King Arthur (2004)
There are some stories that seem to touch something in our human consciousness, tales of courage, honor, and faith. Among the most popular to these stories is that of King Arthur. It has been sung in Camelot and subjected to satire by Monty Python. One of the latest entries into this foray states up front that it was based on new "archaeological evidence". While I have certain trepidation as to the validity of this statement my purpose of watching this film was enjoy a movie not have a history lesion. This statement did, however, set a different tone for this telling of the Arthurian legend, one that does not rely on the mysticism of Merlin or the honor bound Knights of the Round Table. It appears to more influenced by the success of Braveheart than reliance on archaeological digs and research. While there are two actual men called King Arthur in British history neither appears to be ‘the’ King Arthur of lore and legend. That Arthur (Clive Owen), actually Artorius, was a general of a garrison patrolling Hadrian's Wall in Celtic lands around 450 CE preventing the northern and southern factions from engaging in open warfare. Arthur discovers that Rome is about to abandon Briton and leave the population to be over taken by the Saxons. Arthur and his troops have one last mission, to free a politically connected Roman boy imprisoned by a pagan group. On the way they find a Roman torture chamber containing a muddy young girl, Guinevere (Keira Knightley). Some other familiar characters such as Merlin (Stephen Dillane), here the leader of a forest tribe, do show up but this is far from the story any of us are used to. This villain here is in the personage of Cerdic (Stellan Skarsgard) a brutal Saxon leader bent on conquest. There is also the loyal knights, Lancelot (Ioan Gruffudd) and Galahad (Hugh Dancy) but as with other in this film, familiar in name only.
Now, while this is not the story most would expect there are some interesting aspects to the plot. There is more of a parallel to modern politics, soldiers facing the extension of their service, factions at war for ancient ground and a little love story thrown in for good measure. This film owes more to the influence of the current trend of CGI driven action flicks than it does to any "recently unearthed" archaeological finds. The story is little more than something to hold together the various battle scenes. Perhaps if the setting was something other than such a beloved classic as the King Arthur we grew up loving so much it would have come across as bit better than it did. By attempting to modernize this legend they lost what made it special, the magic and wonder of it all. At this time in history we need characters that are pure of heart and driven by virtue, not another mindless sortie into violence. Sure, there were plenty of battles in the Lord of the Rings trilogy but not at the expense of honest human emotional involvement. I found I merely witnessed this movie instead of becoming invested in it. While those that make a living in as stunt men and extras love such films the audience deservers a lot more.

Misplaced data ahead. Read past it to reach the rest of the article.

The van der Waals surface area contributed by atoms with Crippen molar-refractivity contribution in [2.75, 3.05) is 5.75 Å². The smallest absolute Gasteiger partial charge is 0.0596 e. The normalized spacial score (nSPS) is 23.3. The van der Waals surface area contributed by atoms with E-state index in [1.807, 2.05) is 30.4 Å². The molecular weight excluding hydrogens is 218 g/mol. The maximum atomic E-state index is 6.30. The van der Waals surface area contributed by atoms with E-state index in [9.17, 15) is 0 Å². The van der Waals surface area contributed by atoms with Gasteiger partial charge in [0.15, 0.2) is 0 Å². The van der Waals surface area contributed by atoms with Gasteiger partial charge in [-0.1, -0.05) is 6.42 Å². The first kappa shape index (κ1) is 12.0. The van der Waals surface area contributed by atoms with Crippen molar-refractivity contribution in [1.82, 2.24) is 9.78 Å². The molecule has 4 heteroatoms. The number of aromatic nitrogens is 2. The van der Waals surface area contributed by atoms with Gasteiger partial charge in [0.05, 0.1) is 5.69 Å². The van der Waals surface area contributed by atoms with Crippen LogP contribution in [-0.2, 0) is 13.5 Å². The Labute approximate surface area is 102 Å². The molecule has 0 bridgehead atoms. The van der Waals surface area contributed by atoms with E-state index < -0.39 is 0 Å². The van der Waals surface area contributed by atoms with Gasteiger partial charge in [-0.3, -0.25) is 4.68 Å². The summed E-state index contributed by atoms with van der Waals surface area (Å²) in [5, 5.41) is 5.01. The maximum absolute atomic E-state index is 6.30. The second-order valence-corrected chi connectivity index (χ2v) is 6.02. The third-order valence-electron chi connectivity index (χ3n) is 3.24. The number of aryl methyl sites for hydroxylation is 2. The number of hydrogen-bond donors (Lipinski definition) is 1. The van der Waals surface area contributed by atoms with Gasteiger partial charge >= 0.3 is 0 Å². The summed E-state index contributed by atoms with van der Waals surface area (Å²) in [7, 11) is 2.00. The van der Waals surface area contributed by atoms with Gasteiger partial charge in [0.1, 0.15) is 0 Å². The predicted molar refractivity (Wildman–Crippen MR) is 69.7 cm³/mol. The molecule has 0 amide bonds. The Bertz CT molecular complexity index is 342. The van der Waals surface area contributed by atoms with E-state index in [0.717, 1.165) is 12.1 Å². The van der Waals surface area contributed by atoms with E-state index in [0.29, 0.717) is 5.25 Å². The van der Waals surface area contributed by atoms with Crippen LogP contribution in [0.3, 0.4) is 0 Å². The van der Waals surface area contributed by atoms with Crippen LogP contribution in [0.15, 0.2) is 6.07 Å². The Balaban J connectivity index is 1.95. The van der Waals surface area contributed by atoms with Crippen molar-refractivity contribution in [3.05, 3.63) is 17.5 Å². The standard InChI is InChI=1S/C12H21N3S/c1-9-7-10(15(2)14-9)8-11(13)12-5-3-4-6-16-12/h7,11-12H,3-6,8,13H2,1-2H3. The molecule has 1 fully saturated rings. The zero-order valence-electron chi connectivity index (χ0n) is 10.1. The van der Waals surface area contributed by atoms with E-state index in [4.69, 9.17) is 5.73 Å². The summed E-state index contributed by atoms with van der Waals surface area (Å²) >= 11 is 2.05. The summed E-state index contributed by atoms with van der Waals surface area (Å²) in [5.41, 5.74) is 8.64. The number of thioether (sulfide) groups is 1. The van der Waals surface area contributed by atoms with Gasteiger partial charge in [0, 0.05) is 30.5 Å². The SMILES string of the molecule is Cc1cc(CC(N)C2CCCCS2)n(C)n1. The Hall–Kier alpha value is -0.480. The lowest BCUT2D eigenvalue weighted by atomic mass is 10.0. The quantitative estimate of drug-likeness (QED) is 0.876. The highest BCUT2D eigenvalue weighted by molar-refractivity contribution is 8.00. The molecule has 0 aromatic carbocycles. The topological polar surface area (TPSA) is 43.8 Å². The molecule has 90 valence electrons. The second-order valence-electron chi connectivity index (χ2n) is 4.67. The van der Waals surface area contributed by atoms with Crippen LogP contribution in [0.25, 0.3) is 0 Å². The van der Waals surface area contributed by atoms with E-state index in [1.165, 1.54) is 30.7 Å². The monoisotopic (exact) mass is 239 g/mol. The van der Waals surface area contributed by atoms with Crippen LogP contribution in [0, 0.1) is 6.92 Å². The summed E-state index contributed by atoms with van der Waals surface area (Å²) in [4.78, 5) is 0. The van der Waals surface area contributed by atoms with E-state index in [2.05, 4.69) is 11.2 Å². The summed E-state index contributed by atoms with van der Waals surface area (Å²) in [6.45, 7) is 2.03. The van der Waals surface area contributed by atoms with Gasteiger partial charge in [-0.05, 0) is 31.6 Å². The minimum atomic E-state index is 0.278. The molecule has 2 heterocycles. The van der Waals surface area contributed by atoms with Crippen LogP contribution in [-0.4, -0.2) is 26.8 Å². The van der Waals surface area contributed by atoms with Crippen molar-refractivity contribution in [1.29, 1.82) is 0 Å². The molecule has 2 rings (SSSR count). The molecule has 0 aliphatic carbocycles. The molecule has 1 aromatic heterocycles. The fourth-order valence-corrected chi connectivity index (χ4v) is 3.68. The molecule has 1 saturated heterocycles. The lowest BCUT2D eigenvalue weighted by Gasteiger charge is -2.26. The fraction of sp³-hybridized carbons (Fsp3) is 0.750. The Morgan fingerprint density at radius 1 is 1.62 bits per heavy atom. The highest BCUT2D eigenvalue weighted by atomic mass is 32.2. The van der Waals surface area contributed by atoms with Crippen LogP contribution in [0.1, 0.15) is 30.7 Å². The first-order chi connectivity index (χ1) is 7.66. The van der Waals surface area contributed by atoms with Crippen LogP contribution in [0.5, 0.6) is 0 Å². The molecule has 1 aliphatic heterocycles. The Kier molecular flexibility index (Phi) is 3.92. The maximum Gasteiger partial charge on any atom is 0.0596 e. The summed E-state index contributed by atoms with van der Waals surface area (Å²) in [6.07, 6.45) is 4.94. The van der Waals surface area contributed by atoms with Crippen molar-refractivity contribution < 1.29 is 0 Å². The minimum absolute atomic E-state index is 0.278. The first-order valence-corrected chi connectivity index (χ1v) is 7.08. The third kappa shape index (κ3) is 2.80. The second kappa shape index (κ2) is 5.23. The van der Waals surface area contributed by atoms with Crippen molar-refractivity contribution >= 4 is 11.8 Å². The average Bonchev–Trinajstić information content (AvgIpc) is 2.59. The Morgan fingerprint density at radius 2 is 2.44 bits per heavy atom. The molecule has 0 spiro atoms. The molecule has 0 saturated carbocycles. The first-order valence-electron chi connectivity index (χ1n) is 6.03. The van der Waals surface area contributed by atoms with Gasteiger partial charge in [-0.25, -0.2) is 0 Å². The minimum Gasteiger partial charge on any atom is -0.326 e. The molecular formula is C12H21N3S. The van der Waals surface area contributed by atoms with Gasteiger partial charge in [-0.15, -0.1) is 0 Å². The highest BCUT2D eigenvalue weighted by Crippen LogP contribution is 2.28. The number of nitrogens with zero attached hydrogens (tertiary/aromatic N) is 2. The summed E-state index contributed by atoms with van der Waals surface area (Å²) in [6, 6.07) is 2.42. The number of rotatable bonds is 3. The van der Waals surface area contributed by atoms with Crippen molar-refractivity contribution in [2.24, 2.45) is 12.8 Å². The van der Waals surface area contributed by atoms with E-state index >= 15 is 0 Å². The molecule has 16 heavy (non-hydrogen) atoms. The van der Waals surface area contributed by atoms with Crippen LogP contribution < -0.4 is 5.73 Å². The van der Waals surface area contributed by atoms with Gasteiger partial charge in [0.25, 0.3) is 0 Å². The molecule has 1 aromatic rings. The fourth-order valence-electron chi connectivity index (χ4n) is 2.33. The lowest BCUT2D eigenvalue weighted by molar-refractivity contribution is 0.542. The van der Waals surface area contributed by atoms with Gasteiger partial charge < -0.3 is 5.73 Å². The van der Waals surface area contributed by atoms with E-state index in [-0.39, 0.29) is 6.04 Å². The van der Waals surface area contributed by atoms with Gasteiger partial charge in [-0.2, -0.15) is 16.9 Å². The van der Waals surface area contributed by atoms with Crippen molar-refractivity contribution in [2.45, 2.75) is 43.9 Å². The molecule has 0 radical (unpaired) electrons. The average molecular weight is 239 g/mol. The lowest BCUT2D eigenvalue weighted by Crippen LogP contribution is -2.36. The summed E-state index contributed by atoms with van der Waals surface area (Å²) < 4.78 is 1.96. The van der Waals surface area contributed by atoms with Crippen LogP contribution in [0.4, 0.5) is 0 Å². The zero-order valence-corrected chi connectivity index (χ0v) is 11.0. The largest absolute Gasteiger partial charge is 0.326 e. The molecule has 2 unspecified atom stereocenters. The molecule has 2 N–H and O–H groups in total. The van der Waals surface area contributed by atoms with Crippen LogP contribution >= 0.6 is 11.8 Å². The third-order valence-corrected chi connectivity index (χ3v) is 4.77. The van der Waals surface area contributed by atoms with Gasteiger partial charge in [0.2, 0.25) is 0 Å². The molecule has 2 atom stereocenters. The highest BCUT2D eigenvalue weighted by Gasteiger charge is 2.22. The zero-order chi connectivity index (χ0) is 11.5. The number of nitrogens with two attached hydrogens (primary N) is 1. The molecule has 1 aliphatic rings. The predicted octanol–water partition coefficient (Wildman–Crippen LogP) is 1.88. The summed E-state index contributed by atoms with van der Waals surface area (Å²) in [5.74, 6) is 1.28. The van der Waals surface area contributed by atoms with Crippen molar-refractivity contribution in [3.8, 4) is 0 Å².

The casting here is somewhat haphazard. Clive Owens has been an actor on the verge of his big break for years. Fortunately for him his next film, Closer, permitted a far better showcase for his professionalism in the craft of acting. Here, that skill is hidden behind a ill constructed set of lines. He delivers the words with overly important and foreboding tone. To his credit his abilities are well honed enough that even this script can not hide them and his turns out to be one of the better overall performances. He has a command of the screen that all the mud in England, most of it finding its way to this feature, cannot cover. Keira Knightley is present in this film for one reason, she is young, beautiful and has the best six pack abs ever seen on film. In a behind the scene featurette a comment was made that when the producers saw her abs orders where immediately issued to the costume department to lose the middle part of her wardrobe. Like many young actresses Knightley has decided her ticket to the ‘A’ list will come with out doing the boys in an action film. Only 18 at the time of filming she has time to develop her acting talents and take on more serious roles. Here she is given only ultra violent scenes punctuated by the occasional witty quip, I’ve seen her in films like ‘Love, Actually’, and she can do better.
Directed by Antoine Fuqua under the watchful eye of successful producer Jerry Bruckheimer attempt to make the Arthurian legend more realistic, the question is why? This legend has severed well for many generations. Fuqua has demonstrated that he is able to direct a story with action and plot; after all he did a fantastic job with ‘Training Day’. Here, the script by David Franzoni leaves him with little to work with. That in itself is surprising since Franzoni has penned such classics as Gladiator, Amistad and even the comical ‘Jumping Jack Flash’. With all of this talent perhaps I expected too much from this film. The main negative may be that this film set itself up with a lot of expectations, so many that there was no way to satisfy the audience. The script has a lot of potential it just didn’t come across as being paced correctly.
The film was original made with an ‘R’ rating in mind but at the last minute Buena Vista wanted to appeal to a wider audience and cut it down for a PG-13. Now, with the DVD the 15 minutes or so of material, mostly in the battle scenes, has been added back. The Dolby 5.1 audio is stunning; it places you in the middle of the action with a good workout for all six speakers. The video holds together without defect even in the bleakest of scenes. In all this is not a bad film, it delivers plenty of action but it could have been so much more.